Canadian development assistance in Mali focuses on the following key areas: improving basic social services, such as sexual and reproductive health and rights, nutrition and basic education; promoting growth that works for everyone through agriculture, irrigation and access to inclusive financial services; and promoting gender equality and inclusive governance. This assistance is in line with Canada’s Feminist International Assistance Policy, and it has made it possible to achieve significant results in the fight against poverty and improving the living conditions of Malians. For more information on Canada’s development projects in Mali, consult the Project Browser.

Humanitarian assistance

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Photo credit: OCHA/Tanya Bindra

Canada’s humanitarian funding in Mali supports a gender-responsive, multi-sectoral response to the needs of conflict and drought-affected populations. Canada’s assistance is helping to provide food, treatment for acute malnutrition, drinking water, hygiene, sanitation, health services (including sexual and reproductive health services), protection (including support to survivors of sexual violence) and support to livelihoods for vulnerable populations. Since 2012, Canada has allocated more than $67 million in humanitarian assistance to Mali to address the effects of violence and food insecurity in northern Mali.

Trade and investment agreements

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Canada and Mali have an established trade relationship, which has significant growth potential. In 2018, bilateral merchandise trade reached $23.1 million, including $20.9 million in exports and $2.2 million in imports. In 2019, bilateral merchandise trade reached $29.5 million, including $26.6 million in exports and $2.9 million in imports. Mali is a country that offers opportunities for Canadian companies in different sectors, including mining, energy (especially renewable energy), agriculture, infrastructure, clean technologies, and education. Investments in the mining sector have become an important economic lever to support the trade relations between the two countries and contribute significantly to Mali’s fiscal revenues. Two Canadian companies, B2Gold and Robex Resources, opened gold mines in Mali in 2017 and 2018. The B2Gold mine is one of the largest in Mali, representing an investment of over $600 million.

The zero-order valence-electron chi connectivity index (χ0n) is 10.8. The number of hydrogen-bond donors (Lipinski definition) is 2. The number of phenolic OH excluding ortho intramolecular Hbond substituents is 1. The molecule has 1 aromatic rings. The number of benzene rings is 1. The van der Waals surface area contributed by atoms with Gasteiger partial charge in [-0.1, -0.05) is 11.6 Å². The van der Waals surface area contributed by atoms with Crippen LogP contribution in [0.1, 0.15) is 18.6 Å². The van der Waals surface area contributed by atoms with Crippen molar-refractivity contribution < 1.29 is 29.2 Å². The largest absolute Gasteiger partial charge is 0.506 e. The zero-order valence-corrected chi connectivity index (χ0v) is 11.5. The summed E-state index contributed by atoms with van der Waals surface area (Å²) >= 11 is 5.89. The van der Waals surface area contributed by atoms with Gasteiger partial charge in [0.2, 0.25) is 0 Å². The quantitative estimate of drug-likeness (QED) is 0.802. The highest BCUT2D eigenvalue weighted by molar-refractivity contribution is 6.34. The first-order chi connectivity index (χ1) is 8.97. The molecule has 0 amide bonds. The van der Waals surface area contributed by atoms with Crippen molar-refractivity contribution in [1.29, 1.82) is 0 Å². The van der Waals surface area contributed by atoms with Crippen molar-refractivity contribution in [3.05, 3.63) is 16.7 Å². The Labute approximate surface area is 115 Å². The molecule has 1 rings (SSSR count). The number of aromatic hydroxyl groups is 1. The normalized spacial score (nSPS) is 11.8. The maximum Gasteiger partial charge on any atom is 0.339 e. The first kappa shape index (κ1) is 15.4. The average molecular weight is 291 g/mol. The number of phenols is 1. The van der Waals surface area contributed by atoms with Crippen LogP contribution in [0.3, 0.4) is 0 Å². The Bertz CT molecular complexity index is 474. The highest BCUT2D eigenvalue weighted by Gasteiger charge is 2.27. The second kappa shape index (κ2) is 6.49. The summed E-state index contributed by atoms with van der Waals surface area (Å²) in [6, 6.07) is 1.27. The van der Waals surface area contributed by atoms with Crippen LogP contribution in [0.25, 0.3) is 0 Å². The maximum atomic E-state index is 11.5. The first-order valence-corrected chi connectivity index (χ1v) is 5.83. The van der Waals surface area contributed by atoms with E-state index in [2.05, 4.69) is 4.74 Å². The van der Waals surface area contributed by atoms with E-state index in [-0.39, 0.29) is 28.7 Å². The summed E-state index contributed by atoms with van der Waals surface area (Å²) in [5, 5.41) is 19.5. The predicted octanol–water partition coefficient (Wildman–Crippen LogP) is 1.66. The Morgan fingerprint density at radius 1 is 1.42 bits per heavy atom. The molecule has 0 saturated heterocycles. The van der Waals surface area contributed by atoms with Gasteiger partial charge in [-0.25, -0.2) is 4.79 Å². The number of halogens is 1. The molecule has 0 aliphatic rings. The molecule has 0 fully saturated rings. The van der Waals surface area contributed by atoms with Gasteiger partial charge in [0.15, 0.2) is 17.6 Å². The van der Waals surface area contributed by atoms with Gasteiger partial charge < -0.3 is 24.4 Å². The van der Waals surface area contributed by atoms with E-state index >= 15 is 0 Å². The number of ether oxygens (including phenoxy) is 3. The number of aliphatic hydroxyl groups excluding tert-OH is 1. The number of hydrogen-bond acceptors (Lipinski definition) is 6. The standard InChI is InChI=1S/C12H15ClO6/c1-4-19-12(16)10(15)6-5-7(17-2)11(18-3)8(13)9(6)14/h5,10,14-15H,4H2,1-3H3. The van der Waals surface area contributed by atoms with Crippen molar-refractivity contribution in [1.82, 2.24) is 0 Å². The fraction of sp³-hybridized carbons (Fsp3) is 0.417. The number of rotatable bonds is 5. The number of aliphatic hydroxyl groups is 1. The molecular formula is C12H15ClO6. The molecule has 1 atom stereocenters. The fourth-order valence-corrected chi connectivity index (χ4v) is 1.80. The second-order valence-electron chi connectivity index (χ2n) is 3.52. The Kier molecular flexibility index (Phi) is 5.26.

A foreign investment promotion and protection agreement became effective in June 2016, which should further promote and secure investment between the two countries.

Promoting peace, security and stabilization

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Photo credit: RCMP

Canada supports Mali’s peace and reconciliation process through a range of activities that seek to improve security and stability in the region, support counter-terrorism efforts, and encourage dialogue between the government and armed groups with the ultimate goal of helping to establish a lasting peace in the country.

Canada recognizes that an inclusive political process with an increased and meaningful participation by women is critical to achieving a durable peace in Mali. To this end, Canada is supporting the implementation of all four pillars of the Algiers Accord: political reform; defence and security sector reform; development; and reconciliation, justice and humanitarian affairs. Canada is providing this support through financing and deployments within the United Nations Multidimensional Integrated Stabilization Mission in Mali (MINUSMA) as well as through civil society partners.Through these contributions, Canada is working to build local and regional capacities, including the capacity of partners to implement the WPS agenda; of civil society and government on justice and governance; of Malian and Sahel armed forces to increase security and reduce circulation of weapons, and of civil society and local society to prevent, stabilize and recover from conflicts.